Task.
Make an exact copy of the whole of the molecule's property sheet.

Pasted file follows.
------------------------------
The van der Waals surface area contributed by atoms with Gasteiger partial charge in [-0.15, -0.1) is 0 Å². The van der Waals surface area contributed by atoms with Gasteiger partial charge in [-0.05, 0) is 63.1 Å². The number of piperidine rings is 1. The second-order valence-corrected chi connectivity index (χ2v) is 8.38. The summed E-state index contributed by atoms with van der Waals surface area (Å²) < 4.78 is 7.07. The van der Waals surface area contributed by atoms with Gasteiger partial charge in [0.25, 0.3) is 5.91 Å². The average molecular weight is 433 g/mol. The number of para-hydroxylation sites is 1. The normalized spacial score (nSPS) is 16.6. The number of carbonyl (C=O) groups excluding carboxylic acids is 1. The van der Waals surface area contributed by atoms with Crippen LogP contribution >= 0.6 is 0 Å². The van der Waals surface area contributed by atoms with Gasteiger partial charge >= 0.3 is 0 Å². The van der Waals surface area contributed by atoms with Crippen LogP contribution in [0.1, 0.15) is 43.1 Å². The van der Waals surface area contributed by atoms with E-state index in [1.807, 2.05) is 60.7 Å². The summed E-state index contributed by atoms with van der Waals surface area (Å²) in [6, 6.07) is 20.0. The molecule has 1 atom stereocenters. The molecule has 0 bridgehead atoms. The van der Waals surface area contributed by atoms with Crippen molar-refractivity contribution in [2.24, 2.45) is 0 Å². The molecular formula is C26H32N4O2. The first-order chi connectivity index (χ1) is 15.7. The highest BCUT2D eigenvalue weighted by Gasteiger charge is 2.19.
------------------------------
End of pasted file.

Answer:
The van der Waals surface area contributed by atoms with Gasteiger partial charge in [-0.15, -0.1) is 0 Å². The van der Waals surface area contributed by atoms with Gasteiger partial charge in [-0.05, 0) is 63.1 Å². The number of piperidine rings is 1. The second-order valence-corrected chi connectivity index (χ2v) is 8.38. The summed E-state index contributed by atoms with van der Waals surface area (Å²) < 4.78 is 7.07. The van der Waals surface area contributed by atoms with Gasteiger partial charge in [0.25, 0.3) is 5.91 Å². The average molecular weight is 433 g/mol. The number of para-hydroxylation sites is 1. The normalized spacial score (nSPS) is 16.6. The number of carbonyl (C=O) groups excluding carboxylic acids is 1. The van der Waals surface area contributed by atoms with Crippen LogP contribution >= 0.6 is 0 Å². The van der Waals surface area contributed by atoms with Gasteiger partial charge >= 0.3 is 0 Å². The van der Waals surface area contributed by atoms with Crippen LogP contribution in [0.1, 0.15) is 43.1 Å². The van der Waals surface area contributed by atoms with E-state index in [1.807, 2.05) is 60.7 Å². The summed E-state index contributed by atoms with van der Waals surface area (Å²) in [6, 6.07) is 20.0. The molecule has 1 atom stereocenters. The molecule has 0 bridgehead atoms. The van der Waals surface area contributed by atoms with Crippen molar-refractivity contribution in [2.24, 2.45) is 0 Å². The molecular formula is C26H32N4O2. The first-order chi connectivity index (χ1) is 15.7. The highest BCUT2D eigenvalue weighted by Gasteiger charge is 2.19.